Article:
06 Jul BREXIT: How is England’s trade future looking with China?
Who am I?
I’m a British native, Economics graduate who’s heading a sourcing company in China.
I just returned to China from England after the most momentous vote of my life; to leave or remain the EU.
Now, unless you have been on a media blackout you will undoubtedly have heard that the UK is leaving the EU. The event more commonly known as the BREXIT.
I remember waking up on Friday 24th June to the news that we had left the EU, followed promptly by the Prime Ministers resignation and a stark drop in the value of the £GBP. A hell of a way to start the day, and all before my morning coffee.
Since then, it has been a barrage of doom and gloom about the future of Britain. With fears of a UK recession looming, the potential for a Scottish independence referendum and S&P downgrading Britain’s credit rating from AAA to AA.
At this precise point in time, international trade for British companies is in a far weaker position then merely one month ago.
For the everyday man on the street that doesn’t play the stocks, the short-term effects may not be so apparent. However, UK holidaymakers will still feel the pinch, as their British pounds cannot buy so much foreign currency anymore.
Many notable entrepreneurs have seen millions fall off their share values since the Brexit. Richard Branson, founder of Virgin Group said his company lost a third of it’s share value.
Even Tim Martin, the founder of JD Wetherspoons who pumped £224,000 into the leave campaign saw his company’s share value drop by £18,000,000. (Not his best investment.)
Now these are both British business tycoons that have lost millions in shares, but still have different views of the future. Branson wants a second vote and Tim Martin is still optimistic about the Brexit.
From personal experience, my UK clients are already worrying about their next orders from China. The vote to leave the EU meant that in the space of 4 hours, the British Pound Sterling dropped from a peak £1=$1.508 to £1= $1.331 and is currently trading at £1=$1.327 (the lowest it’s been in 31 years).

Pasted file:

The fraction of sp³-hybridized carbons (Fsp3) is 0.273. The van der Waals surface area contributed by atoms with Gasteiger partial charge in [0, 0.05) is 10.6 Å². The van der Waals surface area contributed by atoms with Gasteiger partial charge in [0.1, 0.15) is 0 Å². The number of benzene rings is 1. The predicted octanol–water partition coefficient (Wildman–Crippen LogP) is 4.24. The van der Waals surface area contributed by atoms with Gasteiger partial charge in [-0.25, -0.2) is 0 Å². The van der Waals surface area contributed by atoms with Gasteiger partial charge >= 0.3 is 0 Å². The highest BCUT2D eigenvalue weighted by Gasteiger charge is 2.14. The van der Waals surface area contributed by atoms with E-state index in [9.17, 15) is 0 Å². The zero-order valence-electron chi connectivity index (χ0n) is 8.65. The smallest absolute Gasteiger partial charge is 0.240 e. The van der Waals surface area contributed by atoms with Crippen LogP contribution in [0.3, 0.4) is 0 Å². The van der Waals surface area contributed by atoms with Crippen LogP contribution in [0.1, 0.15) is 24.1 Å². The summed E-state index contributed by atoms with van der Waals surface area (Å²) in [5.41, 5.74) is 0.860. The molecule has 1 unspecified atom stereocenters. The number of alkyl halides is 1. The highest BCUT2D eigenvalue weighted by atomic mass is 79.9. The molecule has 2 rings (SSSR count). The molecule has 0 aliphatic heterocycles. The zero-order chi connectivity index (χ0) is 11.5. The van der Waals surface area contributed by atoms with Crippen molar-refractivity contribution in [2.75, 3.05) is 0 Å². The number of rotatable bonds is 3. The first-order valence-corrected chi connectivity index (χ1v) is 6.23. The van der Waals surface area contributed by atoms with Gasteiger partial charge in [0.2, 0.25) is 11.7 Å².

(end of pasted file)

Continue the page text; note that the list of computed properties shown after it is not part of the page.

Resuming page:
This has a large effect because a $100,000 order ($USD being the international business currency) that would have cost £66,312 on the 23rd June will now cost £75,360.39 on the 3rd July.
Now that’s a hefty sum to lose in potential profits, or a stark increase in the cost whichever way you want to look at it.
All I can do is express my opinion based on the facts.
In the UK, companies exporting from the UK are likely to receive an influx in demand as buying from England has become a lot cheaper. Using £100,000 order as an example. This would have cost $150,800 on the 23rd June and $132,700 on the 4th July. Talk about a nice US Independence Day saving!
Conversely, we are likely to see that internationally bought goods will become more expensive over the course of summer. The increased costs to businesses will have to be shared with the end consumers if they are to survive this short-term price hike.
Notice I said short-term. One of the main reasons why the pound has plummeted so far so fast is that we are in unchartered territory. This has never been done before and with such high uncertainty over the future of the country it is no surprise that the markets are in turmoil. I believe that by the end of 2016, once we have a new prime minister and the world sees that England hasn’t crumbled in on itself we should see the markets settling.
Today, it is public knowledge that a bunch of the stuff said by the Leave campaigners simply misrepresented the facts and underestimated the hurdles ahead. Even though I was backing ‘Remain’, what’s done is done and I don’t believe in crying over spilt milk. I think it is highly unlikely we will have another vote to be in the EU, so these are cards we’ve been dealt and it’s time to look for the silver linings.
I too, like Tim Martin, wish to be optimistic about the future of England.
One of the truths about leaving the EU is that we WILL in fact be able to make our own trade agreements. (HOORAY!) We will no longer have to have a consensus or be dictated by the EU.
It is now that we, the British, have to have faith in our leaders and their powers of negotiation. If they are able to secure favorable trade agreements with China, for example (as it is what directly affects my company the most), then we could see a decrease in the import tariffs thus helping to reduce the cost of imported orders.
This means that even if the £GBP is trading at less than it’s pre-Brexit value, we may see a reduction in the total price in getting goods into the UK.
I work at China-Connexions Sourcing Ltd, a British owned company. We help people buy from China in a nutshell. I know I have my work cut out for me finding the best deals for my clients. As with any British business owner, I know that these are uncertain times. We just have to pick up our bootstraps and keep plodding forward.
Thanks for reading and please let me know your thoughts.